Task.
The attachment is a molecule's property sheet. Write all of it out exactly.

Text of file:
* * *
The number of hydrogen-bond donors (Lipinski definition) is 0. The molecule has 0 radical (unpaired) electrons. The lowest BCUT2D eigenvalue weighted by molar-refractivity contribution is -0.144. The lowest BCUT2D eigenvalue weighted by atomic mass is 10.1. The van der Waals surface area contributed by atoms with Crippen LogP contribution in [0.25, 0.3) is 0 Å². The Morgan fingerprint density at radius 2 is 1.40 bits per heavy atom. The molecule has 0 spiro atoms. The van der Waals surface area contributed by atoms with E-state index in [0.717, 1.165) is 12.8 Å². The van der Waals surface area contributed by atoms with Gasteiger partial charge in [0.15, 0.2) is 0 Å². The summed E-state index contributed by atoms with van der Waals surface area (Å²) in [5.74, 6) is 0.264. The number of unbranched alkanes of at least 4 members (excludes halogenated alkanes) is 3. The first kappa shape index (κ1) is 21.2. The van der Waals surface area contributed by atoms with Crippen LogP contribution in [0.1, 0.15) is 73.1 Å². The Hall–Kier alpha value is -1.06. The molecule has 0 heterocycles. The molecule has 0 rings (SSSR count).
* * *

The number of hydrogen-bond donors (Lipinski definition) is 0. The molecule has 0 radical (unpaired) electrons. The lowest BCUT2D eigenvalue weighted by molar-refractivity contribution is -0.144. The lowest BCUT2D eigenvalue weighted by atomic mass is 10.1. The van der Waals surface area contributed by atoms with Crippen LogP contribution in [0.25, 0.3) is 0 Å². The Morgan fingerprint density at radius 2 is 1.40 bits per heavy atom. The molecule has 0 spiro atoms. The van der Waals surface area contributed by atoms with E-state index in [0.717, 1.165) is 12.8 Å². The van der Waals surface area contributed by atoms with Gasteiger partial charge in [0.15, 0.2) is 0 Å². The summed E-state index contributed by atoms with van der Waals surface area (Å²) in [5.74, 6) is 0.264. The number of unbranched alkanes of at least 4 members (excludes halogenated alkanes) is 3. The first kappa shape index (κ1) is 21.2. The van der Waals surface area contributed by atoms with Crippen LogP contribution in [0.1, 0.15) is 73.1 Å². The Hall–Kier alpha value is -1.06. The molecule has 0 heterocycles. The molecule has 0 rings (SSSR count).